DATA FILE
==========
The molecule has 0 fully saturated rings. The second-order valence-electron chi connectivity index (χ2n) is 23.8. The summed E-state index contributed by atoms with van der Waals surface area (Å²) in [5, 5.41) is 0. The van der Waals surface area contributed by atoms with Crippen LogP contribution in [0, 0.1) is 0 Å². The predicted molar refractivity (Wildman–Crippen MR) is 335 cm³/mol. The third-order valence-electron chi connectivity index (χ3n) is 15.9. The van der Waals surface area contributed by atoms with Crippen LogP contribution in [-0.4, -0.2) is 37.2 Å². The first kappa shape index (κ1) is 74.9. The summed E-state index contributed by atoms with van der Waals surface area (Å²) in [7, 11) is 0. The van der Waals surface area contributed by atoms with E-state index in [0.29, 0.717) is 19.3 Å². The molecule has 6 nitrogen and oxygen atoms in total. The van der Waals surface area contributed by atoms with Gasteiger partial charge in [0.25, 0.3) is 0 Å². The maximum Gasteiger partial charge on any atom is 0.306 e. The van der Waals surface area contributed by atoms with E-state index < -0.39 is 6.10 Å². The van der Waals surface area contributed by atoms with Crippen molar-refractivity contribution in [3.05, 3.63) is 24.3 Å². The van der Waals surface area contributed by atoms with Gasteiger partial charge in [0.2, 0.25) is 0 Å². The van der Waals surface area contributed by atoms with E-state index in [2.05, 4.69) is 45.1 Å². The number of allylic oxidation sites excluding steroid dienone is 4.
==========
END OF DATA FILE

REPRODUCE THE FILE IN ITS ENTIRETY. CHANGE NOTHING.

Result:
The molecule has 0 fully saturated rings. The second-order valence-electron chi connectivity index (χ2n) is 23.8. The summed E-state index contributed by atoms with van der Waals surface area (Å²) in [5, 5.41) is 0. The van der Waals surface area contributed by atoms with Crippen LogP contribution in [0, 0.1) is 0 Å². The predicted molar refractivity (Wildman–Crippen MR) is 335 cm³/mol. The third-order valence-electron chi connectivity index (χ3n) is 15.9. The van der Waals surface area contributed by atoms with Crippen LogP contribution in [-0.4, -0.2) is 37.2 Å². The first kappa shape index (κ1) is 74.9. The summed E-state index contributed by atoms with van der Waals surface area (Å²) in [7, 11) is 0. The van der Waals surface area contributed by atoms with E-state index in [0.29, 0.717) is 19.3 Å². The molecule has 6 nitrogen and oxygen atoms in total. The van der Waals surface area contributed by atoms with Gasteiger partial charge in [0.25, 0.3) is 0 Å². The maximum Gasteiger partial charge on any atom is 0.306 e. The van der Waals surface area contributed by atoms with E-state index < -0.39 is 6.10 Å². The van der Waals surface area contributed by atoms with Crippen molar-refractivity contribution in [3.05, 3.63) is 24.3 Å². The van der Waals surface area contributed by atoms with Gasteiger partial charge in [0.2, 0.25) is 0 Å². The van der Waals surface area contributed by atoms with E-state index in [2.05, 4.69) is 45.1 Å². The number of allylic oxidation sites excluding steroid dienone is 4.